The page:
“Reefense”: The Future of Coral Restoration

  • November 1, 2022

Active coral restoration efforts are expanding as the state of coral reefs continues to decline in South Florida. In the past two decades, coral restoration practitioners have implemented both engineered and ecological approaches to combat these losses, such as artificial reefs and coral gardening. A new program, “Reefense”, has been established to combine the best methods of grey (artificial reefs) and green (corals and other reef organisms) techniques into a novel hybrid approach for coral reef restoration and coastal protection.

Green x Gray coral models at University of Miami

Green x Gray coral models being tested in the University of Miami SUSTAIN (SUrge-STructure-Atmosphere Interaction) Laboratory’s hurricane simulator.

The Reefense program is part of the Defense Advanced Research Projects Agency (DARPA), created over 60 years ago by the Department of Defense with the goal of investing in breakthrough technologies that will benefit national security (yes, reefs also contribute to national security!). This particular program seeks to develop a hybrid engineered and biological reef structure that will be self-healing and mimic natural structures that provide protection from wave impacts, coastal flooding, and storm damage. This artificial reef will be designed in such a way that it will reduce wave energy and promote the settlement and growth of key reef-building organisms. Recruitment of organisms will be enhanced, ensuring that the structure is able to self-repair and recover if disturbed.

Our project began in June 2022 with a team, led by the University of Miami, composed of over 20 scientists from 11 different institutions working together to create and test this hybrid reef here in South Florida. The entire program will extend over a 5-year span with the development, testing, and deployment of a 100-m artificial reef structure likely in front of a naval installation. Similar projects were funded in Hawaii (coral reefs) and Florida (oyster reefs).

Diademan antillarum (long-spined sea urchin) to test retention and grazing on reefs.

Deployment of Diademan antillarum (long-spined sea urchin) to test retention and grazing on the reef.

Proposed research activities for the project include tasks such as assisted coral recruitment, community enhancement through the addition of aquacultured sea urchins and crabs, selective breeding of corals from high temperature environments (to select for “warm genes”), and microbiome manipulations and larval conditioning to enhance coral larval success. Some of these activities include advanced technology that is being utilized in Florida reefs for the very first time! Using these never-before-seen techniques, the artificial reef will be populated with heat- and disease-resistant corals that will withstand the changing environment and future impacts of climate change.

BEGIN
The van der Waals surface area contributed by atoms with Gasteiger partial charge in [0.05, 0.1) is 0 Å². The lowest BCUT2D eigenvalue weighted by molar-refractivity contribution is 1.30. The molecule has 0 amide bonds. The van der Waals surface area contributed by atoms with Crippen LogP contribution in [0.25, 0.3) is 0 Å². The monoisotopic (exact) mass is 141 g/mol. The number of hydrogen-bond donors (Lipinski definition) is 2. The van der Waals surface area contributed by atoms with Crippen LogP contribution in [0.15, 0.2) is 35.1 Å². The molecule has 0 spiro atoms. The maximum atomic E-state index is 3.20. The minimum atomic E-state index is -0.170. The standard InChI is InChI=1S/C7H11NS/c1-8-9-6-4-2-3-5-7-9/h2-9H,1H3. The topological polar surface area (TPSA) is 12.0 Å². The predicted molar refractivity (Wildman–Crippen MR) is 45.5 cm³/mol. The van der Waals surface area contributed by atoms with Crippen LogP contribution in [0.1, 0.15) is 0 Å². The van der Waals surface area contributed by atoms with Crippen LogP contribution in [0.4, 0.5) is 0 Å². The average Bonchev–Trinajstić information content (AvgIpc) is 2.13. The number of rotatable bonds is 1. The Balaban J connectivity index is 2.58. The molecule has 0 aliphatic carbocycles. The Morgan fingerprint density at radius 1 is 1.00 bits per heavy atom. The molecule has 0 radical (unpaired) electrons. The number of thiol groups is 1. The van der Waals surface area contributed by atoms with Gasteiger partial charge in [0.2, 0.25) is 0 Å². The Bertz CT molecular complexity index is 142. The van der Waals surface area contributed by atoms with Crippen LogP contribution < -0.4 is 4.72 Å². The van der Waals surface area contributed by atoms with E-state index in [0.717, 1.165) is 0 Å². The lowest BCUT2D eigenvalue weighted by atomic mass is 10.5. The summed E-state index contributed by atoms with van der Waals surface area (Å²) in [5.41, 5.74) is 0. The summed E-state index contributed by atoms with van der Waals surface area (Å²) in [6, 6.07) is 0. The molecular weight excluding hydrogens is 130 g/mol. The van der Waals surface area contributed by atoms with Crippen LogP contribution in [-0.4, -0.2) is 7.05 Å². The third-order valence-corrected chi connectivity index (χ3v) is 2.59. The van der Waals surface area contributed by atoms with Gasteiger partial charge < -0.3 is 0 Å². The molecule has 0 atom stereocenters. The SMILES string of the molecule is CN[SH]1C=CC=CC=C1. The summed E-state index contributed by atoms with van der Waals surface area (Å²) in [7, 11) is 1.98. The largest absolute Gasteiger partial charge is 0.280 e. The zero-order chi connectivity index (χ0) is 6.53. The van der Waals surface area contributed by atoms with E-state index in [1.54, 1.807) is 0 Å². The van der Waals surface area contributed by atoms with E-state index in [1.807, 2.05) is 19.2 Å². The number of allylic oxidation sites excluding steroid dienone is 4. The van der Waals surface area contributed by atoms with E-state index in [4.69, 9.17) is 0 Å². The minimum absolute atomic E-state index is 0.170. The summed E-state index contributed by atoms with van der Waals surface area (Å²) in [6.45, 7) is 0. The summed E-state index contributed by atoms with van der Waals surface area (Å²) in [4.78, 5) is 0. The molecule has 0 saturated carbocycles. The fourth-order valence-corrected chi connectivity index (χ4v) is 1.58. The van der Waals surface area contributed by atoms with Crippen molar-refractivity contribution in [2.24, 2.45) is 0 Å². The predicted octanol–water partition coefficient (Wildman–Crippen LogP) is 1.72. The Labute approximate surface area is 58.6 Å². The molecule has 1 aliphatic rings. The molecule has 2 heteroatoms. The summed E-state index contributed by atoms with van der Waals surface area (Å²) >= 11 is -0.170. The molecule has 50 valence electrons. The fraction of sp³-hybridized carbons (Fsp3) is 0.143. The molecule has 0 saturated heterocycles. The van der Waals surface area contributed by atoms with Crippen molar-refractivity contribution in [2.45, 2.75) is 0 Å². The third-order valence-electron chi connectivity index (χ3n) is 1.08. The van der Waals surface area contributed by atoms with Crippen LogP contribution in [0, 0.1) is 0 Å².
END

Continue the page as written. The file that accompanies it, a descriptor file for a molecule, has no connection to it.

Unfortunately, this program is not a long-term solution to the loss of coral cover here in South Florida. While this hybrid reef structure has the potential to protect portions of coastlines, coral ecosystems as a whole must still withstand sea level rise and other human-induced stressors. These issues need to be mitigated in order to allow for coral reef recovery. The goal of the Reefense program is to provide an opportunity for critical research of coral restoration and how to help reefs survive the climate crisis. Reefense structures will provide immediate coastline protection and open the door for reef restoration practitioners to new and advanced coral restoration technology.


Design of underwater structure for artificial reef.

Graphic representing the design of the underwater structure for the artificial reef.


Emily Esplandiu
Research Associate
University of Miami Rosenstiel School

Lab Webpage: https://marine-biology-ecology.rsmas.miami.edu/research-themes/centers-and-labs/benthic-ecology-coral-restoration-lab/index.html

About the Author

Emily Esplandiu

Emily Esplandiu

Emily Esplandiu is a Research Associate in Dr. Diego Lirman's Coral Restoration Lab at the University of Miami Rosenstiel School where she studies the benefits and impacts of coral restoration efforts on the reef ecosystem as a whole.
She received her Master of Science degree in Marine Biology and Ecology in 2022 from the University of Miami with a focus on coral restoration impacts on reef communities. In addition to working as a research associate, Emily works as a Field Team Lead for the Reefense project through DARPA.
Emily grew up in Ohio and hopes that more people, especially those who do not live next to the ocean, understand the importance of coral reefs and appreciate their beauty as much as she does.

Sign up here for email notifications about new Hothouse Blog articles!

More articles on the subject

See all posts

Leave a Comment

This site uses Akismet to reduce spam. Learn how your comment data is processed.